by Amy Orsi at Markey & Orsi

According to the Center for Health Statistics, approximately 31 million people will require medical treatment due to injuries each year. Of these 31 million people, 2 million will need to be hospitalized for their injuries. The National Highway Transportation Safety Administration estimates 5.5 million car collisions occur yearly, of which 3 million people will be injured. According to the National Safety Council, around 4.6 million people will be injured while on the job and need medical attention yearly.

Many of these injuries will have been caused by the negligence of another and result in a personal injury claim being filed. Unfortunately, when a person suffers an injury, the insurance company is often unfair. They will do everything they can to deny or diminish the injuries suffered. However, there are steps you can take to make sure you receive fair value for your claim. The following are some key steps to take to document your injuries and maximize your claim:

  • Seek medical treatment right away. If you do not go to a hospital, urgent care center or a physician immediately, the insurance company will argue the injuries were not as severe as they may be.
  • Follow the treatment recommendations of the hospital and treating doctors. If physical therapy is recommended, make the appointment, and attend therapy visits as prescribed. Ensure your injuries and treatment are well documented and that gaps in treatment are avoided. Continue treatment with your healthcare providers until they discharge you. Insurance companies will use delays and gaps in treatment against you. Delays become their excuse to deny.
  • Take photographs of your injuries – i.e., swelling, lacerations, bruising, burns, surgical incisions and scars. Any visible injury should be photographed.
  • Take photographs of any property damage. If you were in a vehicle collision, take pictures of your damaged vehicle and any other vehicles damaged in the collision. For example, if your vehicle shows little property damage, an insurance company will argue the impact was too minimal to cause an injury. However, if you have photographs that show the entire front end of the at-fault driver’s vehicle smashed in, it contradicts those arguments. If an injury is caused by a defect on a property, such as an uneven sidewalk or black ice in the parking lot, take pictures to show how the conditions existed at the time of the injury.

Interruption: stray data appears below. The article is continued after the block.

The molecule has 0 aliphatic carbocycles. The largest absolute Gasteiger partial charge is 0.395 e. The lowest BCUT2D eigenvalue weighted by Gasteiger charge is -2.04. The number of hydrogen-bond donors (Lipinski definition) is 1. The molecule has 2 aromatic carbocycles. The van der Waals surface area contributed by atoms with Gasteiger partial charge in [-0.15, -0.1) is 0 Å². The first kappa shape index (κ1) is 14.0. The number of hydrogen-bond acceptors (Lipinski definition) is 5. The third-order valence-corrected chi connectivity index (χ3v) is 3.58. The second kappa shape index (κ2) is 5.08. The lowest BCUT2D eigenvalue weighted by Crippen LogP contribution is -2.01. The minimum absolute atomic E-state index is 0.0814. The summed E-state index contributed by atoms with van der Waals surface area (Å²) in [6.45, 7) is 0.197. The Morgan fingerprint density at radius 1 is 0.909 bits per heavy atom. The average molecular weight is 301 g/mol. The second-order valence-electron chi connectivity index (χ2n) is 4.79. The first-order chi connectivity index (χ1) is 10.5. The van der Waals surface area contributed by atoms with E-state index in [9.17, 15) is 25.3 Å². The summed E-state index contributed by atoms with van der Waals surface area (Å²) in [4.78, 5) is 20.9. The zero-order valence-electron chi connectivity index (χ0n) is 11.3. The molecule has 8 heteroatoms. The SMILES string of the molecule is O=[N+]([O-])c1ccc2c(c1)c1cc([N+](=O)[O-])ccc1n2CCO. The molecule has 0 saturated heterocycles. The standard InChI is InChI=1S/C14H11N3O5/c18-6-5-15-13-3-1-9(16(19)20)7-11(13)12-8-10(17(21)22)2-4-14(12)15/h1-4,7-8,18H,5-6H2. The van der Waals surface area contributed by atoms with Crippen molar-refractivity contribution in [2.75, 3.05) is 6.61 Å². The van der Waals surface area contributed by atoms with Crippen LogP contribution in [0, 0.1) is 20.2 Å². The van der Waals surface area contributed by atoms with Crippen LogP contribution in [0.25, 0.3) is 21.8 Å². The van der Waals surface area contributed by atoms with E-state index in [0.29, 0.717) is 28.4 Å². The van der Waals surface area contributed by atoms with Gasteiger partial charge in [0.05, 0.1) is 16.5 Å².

• Keep a journal or diary of how your injury occurred, including conversations had at the scene and with whom, the treatment you are receiving and how you are feeling. Include what type of pain you are having, how often you are having pain and what, if any, activities you are limited in doing or cannot do. This information helps ensure you remember crucial details that may fade over time.
  • Note any new symptoms, difficulties or limitations you have as they occur. If there is any new symptom that was not there before your injury, do not attribute it to age, a prior injury or any other cause. Instead, bring it to your doctor’s attention so that it can be appropriately considered if it is related to the injury. If it is not in the medical records, as far as the insurance company is concerned, it did not happen.

In addition to the above, you should also talk to a lawyer who represents injured people. A lawyer can provide you with support, education and guidance through this process. Most importantly, a lawyer will fight for just compensation and ensure you receive maximum results